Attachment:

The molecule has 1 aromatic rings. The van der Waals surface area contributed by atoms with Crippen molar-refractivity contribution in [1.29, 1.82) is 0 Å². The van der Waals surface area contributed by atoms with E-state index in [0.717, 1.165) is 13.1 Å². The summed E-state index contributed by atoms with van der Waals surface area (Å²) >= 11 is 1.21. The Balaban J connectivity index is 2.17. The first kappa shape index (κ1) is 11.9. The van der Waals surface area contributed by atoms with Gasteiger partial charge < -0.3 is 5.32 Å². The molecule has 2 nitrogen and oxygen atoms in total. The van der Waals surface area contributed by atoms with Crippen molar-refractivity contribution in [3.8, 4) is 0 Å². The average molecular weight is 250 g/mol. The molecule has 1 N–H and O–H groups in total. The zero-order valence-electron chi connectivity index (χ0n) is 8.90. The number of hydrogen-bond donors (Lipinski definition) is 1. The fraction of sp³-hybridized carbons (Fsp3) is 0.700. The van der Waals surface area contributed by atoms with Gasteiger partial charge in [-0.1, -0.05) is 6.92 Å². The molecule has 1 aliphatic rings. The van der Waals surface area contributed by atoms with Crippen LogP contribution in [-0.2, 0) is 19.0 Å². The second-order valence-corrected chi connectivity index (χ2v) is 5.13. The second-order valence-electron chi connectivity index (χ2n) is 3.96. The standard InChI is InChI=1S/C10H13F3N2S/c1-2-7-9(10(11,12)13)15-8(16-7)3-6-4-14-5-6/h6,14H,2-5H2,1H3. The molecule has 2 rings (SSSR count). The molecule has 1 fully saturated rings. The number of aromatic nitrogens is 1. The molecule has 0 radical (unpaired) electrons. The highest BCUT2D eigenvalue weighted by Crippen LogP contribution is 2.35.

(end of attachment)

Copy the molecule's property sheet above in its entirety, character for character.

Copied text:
The molecule has 1 aromatic rings. The van der Waals surface area contributed by atoms with Crippen molar-refractivity contribution in [1.29, 1.82) is 0 Å². The van der Waals surface area contributed by atoms with E-state index in [0.717, 1.165) is 13.1 Å². The summed E-state index contributed by atoms with van der Waals surface area (Å²) >= 11 is 1.21. The Balaban J connectivity index is 2.17. The first kappa shape index (κ1) is 11.9. The van der Waals surface area contributed by atoms with Gasteiger partial charge < -0.3 is 5.32 Å². The molecule has 2 nitrogen and oxygen atoms in total. The van der Waals surface area contributed by atoms with Crippen molar-refractivity contribution in [3.8, 4) is 0 Å². The average molecular weight is 250 g/mol. The molecule has 1 N–H and O–H groups in total. The zero-order valence-electron chi connectivity index (χ0n) is 8.90. The number of hydrogen-bond donors (Lipinski definition) is 1. The fraction of sp³-hybridized carbons (Fsp3) is 0.700. The van der Waals surface area contributed by atoms with Gasteiger partial charge in [-0.1, -0.05) is 6.92 Å². The molecule has 1 aliphatic rings. The van der Waals surface area contributed by atoms with Crippen LogP contribution in [-0.2, 0) is 19.0 Å². The second-order valence-corrected chi connectivity index (χ2v) is 5.13. The second-order valence-electron chi connectivity index (χ2n) is 3.96. The standard InChI is InChI=1S/C10H13F3N2S/c1-2-7-9(10(11,12)13)15-8(16-7)3-6-4-14-5-6/h6,14H,2-5H2,1H3. The molecule has 2 rings (SSSR count). The molecule has 1 fully saturated rings. The number of aromatic nitrogens is 1. The molecule has 0 radical (unpaired) electrons. The highest BCUT2D eigenvalue weighted by Crippen LogP contribution is 2.35.